Latin Debt Awaits the Clean Slate of New U.S. Administration : Old Grand Strategies Must Bow to Case-by-Case Realism
While debating an increased U.S. contribution to the World Bank’s capital, many congressional voices have been raised in favor of requiring the bank (in fact, requiring the next Administration) to produce an overall plan to deal with the debt of developing countries, primarily in Latin America. This is a poor approach. As serious as the debt problem of some Latin American countries is, it is not the core of Latin America’s economic problem or the key to a constructive response by the next Administration.
Latin America’s economic problems cover a wide spectrum, and the effects differ from country to country. In Argentina and Venezuela the people’s main concern is rapid erosion of wages by inflation. In Uruguay it is a rash of strikes and work stop-pages threatening to stall a small export boom. In Peru there is growing frustration with a suffocating bureaucracy and regulatory tangle driving most of the economy off the tax books of a government that is broke. Heavy foreign debt burdens affect these concerns, but their main source lies in the inefficiency of domestic economies.
Fortunately, under the twin stimuli of economic pressure and pragmatic new political leaders, most of Latin America is facing the challenge of internal economic reform with candor. This approach is dramatically different from that of the traditional Latin populists, who looked to foreign scapegoats for the internal failings that they had no intention of fixing.
On a trip to Latin America this summer, I had the pleasure of meeting with five elected heads of state. While all were deeply concerned with the burden of servicing their foreign debt, none gave me the old populists’ song that their troubles were foreign-made. None told me that democracy would fail without debt relief or that their economic problems were not solvable without debt forgiveness. All expressed the hope that the next U.S. Administration will take a new approach to the debt problem, but they are concentrating on their own economic problems rather than waiting for someone to bail them out. Progress is still frustratingly slow, not unknown in politics, but talented democrats like Raul Alfonsin in Argentina and Julio Maria Sanguinetti in Uruguay know where they have to go in reducing government controls and opening their economies to the stimulus of greater competition.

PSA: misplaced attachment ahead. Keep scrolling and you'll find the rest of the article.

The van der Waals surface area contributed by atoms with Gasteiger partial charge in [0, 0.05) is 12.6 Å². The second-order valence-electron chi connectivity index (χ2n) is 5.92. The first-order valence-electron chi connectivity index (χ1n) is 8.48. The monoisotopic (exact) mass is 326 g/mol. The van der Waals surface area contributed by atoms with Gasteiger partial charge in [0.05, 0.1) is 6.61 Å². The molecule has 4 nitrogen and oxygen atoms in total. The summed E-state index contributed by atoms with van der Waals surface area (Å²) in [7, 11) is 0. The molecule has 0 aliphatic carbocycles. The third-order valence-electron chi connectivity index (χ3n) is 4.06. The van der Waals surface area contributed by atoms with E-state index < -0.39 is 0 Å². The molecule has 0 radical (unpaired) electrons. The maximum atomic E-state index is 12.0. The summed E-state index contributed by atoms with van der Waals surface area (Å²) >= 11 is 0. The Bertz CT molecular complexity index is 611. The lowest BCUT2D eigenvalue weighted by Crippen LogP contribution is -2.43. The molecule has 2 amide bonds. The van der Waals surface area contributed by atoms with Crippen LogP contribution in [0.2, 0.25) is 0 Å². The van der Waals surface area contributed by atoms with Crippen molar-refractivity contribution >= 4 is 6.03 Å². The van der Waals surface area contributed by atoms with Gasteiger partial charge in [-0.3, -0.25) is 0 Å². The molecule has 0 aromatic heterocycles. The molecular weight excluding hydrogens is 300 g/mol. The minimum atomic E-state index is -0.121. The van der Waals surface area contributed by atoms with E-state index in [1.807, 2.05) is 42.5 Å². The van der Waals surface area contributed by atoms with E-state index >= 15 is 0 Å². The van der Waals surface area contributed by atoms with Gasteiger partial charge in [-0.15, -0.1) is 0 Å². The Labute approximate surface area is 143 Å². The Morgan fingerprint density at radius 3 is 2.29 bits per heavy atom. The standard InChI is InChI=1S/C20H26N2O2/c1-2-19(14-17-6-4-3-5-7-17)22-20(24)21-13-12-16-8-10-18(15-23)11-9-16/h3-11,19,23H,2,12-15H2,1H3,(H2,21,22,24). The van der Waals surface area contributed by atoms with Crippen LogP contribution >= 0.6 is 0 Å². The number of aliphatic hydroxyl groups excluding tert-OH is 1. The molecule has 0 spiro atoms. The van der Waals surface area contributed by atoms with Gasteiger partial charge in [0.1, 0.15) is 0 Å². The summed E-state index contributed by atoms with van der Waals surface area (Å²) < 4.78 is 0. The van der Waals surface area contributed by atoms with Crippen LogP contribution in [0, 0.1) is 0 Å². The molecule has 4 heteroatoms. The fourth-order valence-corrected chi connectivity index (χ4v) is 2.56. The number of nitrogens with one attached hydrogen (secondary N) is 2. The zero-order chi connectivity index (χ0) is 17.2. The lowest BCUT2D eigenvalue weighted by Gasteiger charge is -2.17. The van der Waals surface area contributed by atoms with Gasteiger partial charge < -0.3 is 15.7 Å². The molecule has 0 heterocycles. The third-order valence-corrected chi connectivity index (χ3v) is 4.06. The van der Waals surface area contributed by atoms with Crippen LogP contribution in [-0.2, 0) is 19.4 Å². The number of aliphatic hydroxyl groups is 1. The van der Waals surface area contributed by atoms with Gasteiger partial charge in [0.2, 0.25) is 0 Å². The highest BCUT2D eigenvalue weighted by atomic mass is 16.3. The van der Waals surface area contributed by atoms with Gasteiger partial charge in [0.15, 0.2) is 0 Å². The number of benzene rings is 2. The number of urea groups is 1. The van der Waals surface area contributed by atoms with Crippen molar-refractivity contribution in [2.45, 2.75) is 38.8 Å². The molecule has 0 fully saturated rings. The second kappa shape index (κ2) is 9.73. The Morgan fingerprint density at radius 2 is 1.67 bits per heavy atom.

An effort in Congress to try to commit the new Administration to a general debt “solution” seems somehow out of sync with many Latin American countries’ efforts to deal with internal economic reform. Think what would happen psychologically and politically if our President-elect were to suggest that there should be a general solution to Latin America’s debt problems. The focus on the debt issue would shift rapidly to the questions of whether the U.S. government had gotten the commercial banks to deliver, and whether the relief eventually provided was “enough"--that is, equal to the expectations created. The next Administration faces a significant opportunity for more effective political and economic collaboration with Latin America’s new democrats, but not if it starts with such a handicap.
Debt is not the touchstone of U.S.-Latin American relations, and the political psychology on both sides is a compelling argument for the unglamorous, case-by-case approach to debt: Argentina’s (or whichever country’s) debt problem should best be addressed first in the context of Argentina’s own efforts to structure a more efficient economy and then on the basis of what Argentina specifically needs to revive growth (and thus, incidentally, improve its longer-term ability to pay).
There is also something petty about reducing the scope for a healthier U.S.-Latin American relationship to the debt problem. What Latin America’s new democrats most want from a new U.S. Administration is some real political attention, it the highest level, which they believe is warranted by their political achievement and their countries’ economic importance to the United States. They want to use that political attention to get the United States to look at their problem as it has been reflected in almost a decade of economic stagnation for most of Latin America.
Latin America’s leaders have several ideas of how U.S. leadership might help if it paid more political attention. The United States might take notice of how all the easier avenues to “import relief” in the trade bill would cut the exports that Latin America needs to grow (and pay its debt). The United States might speed an increase in the capital of the World Bank, vital to Latin America’s chances to get some new financing for growth. The United States might take some account of how its preference for loose fiscal and tight monetary policy has produced the high interest rates that Latin American governments and all the rest of us debtors now pay. The United States might look at how the two major institutions of hemispheric cooperation, the Organization of American States and the Inter-American Development Bank, have been reduced to a fraction of their potential contribution by years of neglect. And, yes, in this more constructive context of U.S.-Latin American dialogue it might be necessary to broker exceptional debt relief for some countries, because they have so much reform to accomplish before they reap its benefits. Re-ordering the priorities and the process so that they start with longstanding fundamental challenges promises a healthier result for all.